Compulsory

  • The aim of this module is for you to conduct a piece of investigative research, which may be laboratory or non-laboratory-based, in a specialised area of human biosciences. The variety and scope of projects allows you to pursue your own interests, potentially linked to future career aspirations, and to integrate prior skills and knowledge. You will be supported and guided by your supervisor, but are encouraged to develop independence of thought, and the ability and confidence to adapt and evolve your research ideas, based on reflective practice. The skills and competencies developed during the project period that enhance employability will be articulated in a short personal skills reflection.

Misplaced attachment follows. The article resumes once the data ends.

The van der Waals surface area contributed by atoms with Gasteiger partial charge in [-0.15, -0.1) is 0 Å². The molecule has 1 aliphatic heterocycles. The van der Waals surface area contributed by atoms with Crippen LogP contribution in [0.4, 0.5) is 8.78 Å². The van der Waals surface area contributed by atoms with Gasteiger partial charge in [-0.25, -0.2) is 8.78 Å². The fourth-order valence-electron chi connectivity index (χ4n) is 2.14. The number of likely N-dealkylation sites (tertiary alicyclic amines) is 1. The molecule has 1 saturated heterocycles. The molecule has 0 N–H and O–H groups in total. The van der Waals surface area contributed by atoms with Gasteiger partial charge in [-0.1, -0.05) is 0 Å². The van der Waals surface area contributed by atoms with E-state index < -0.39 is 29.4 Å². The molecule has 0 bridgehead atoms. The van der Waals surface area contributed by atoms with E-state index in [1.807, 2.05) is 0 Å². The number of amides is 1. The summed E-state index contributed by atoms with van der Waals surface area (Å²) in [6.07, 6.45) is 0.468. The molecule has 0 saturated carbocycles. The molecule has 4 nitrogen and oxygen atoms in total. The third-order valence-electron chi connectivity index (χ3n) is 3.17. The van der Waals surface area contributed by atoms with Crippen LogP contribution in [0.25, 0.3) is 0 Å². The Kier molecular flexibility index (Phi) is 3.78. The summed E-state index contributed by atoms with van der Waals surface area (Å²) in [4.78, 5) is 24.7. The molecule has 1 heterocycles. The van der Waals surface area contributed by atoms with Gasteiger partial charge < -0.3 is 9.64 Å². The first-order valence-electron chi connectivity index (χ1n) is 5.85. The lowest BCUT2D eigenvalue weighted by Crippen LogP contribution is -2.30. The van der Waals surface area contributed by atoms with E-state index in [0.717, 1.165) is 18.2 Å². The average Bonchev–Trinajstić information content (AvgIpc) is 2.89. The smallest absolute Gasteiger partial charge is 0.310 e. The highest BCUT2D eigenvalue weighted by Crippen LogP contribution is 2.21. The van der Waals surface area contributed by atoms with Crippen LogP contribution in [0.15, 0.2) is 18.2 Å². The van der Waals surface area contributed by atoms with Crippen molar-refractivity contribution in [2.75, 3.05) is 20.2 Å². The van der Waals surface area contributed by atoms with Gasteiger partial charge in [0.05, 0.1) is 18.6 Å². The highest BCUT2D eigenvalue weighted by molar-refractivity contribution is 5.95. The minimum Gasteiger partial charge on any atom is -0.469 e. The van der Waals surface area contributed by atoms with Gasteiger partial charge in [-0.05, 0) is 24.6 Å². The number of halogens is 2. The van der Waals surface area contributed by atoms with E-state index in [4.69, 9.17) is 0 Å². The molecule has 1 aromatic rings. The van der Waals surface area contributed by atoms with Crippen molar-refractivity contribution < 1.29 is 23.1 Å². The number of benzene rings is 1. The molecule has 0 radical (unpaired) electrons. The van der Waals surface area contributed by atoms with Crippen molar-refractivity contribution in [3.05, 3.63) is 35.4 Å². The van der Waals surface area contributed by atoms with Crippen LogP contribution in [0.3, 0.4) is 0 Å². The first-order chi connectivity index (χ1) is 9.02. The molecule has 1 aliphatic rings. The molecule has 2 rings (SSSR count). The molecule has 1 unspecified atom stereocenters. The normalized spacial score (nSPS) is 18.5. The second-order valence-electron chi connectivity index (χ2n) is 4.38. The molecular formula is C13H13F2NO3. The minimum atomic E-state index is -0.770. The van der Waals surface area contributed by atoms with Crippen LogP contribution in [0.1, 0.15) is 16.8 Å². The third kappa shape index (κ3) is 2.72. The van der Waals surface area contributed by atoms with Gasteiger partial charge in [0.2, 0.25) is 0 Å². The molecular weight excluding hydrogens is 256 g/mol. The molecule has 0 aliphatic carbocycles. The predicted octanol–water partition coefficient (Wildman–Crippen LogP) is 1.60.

Compulsory

We regularly review our course content, to make it relevant and current for the benefit of our students. For these reasons, course modules may be updated.

The human organism has so many different fascinating aspects to it. From the cells to the systems, I have always been captivated by them. This course not only explores these but also genetics and microbiology while gaining hands-on laboratory experience. What's more, it has made me more passionate and self-confident to pursue a career in research than I was before!

Maria Portokalidi, Human Biosciences BSc (Hons) student, 2022
Students working in the SuperLab

How you'll learn

Throughout your studies, you will have the opportunity to develop a good knowledge of a range of disciplines and how they apply to human health and disease, including both theory and lab-based classes.

If you choose to start this course in January it will be run as a condensed programme. You’ll start your course in January and finish your first year in August. Upon successful completion of Year 1, you will progress onto Year 2 in September and then continue to start subsequent years of your course in September, completing your degree at the same time as the September starters unless you opt to do a placement year.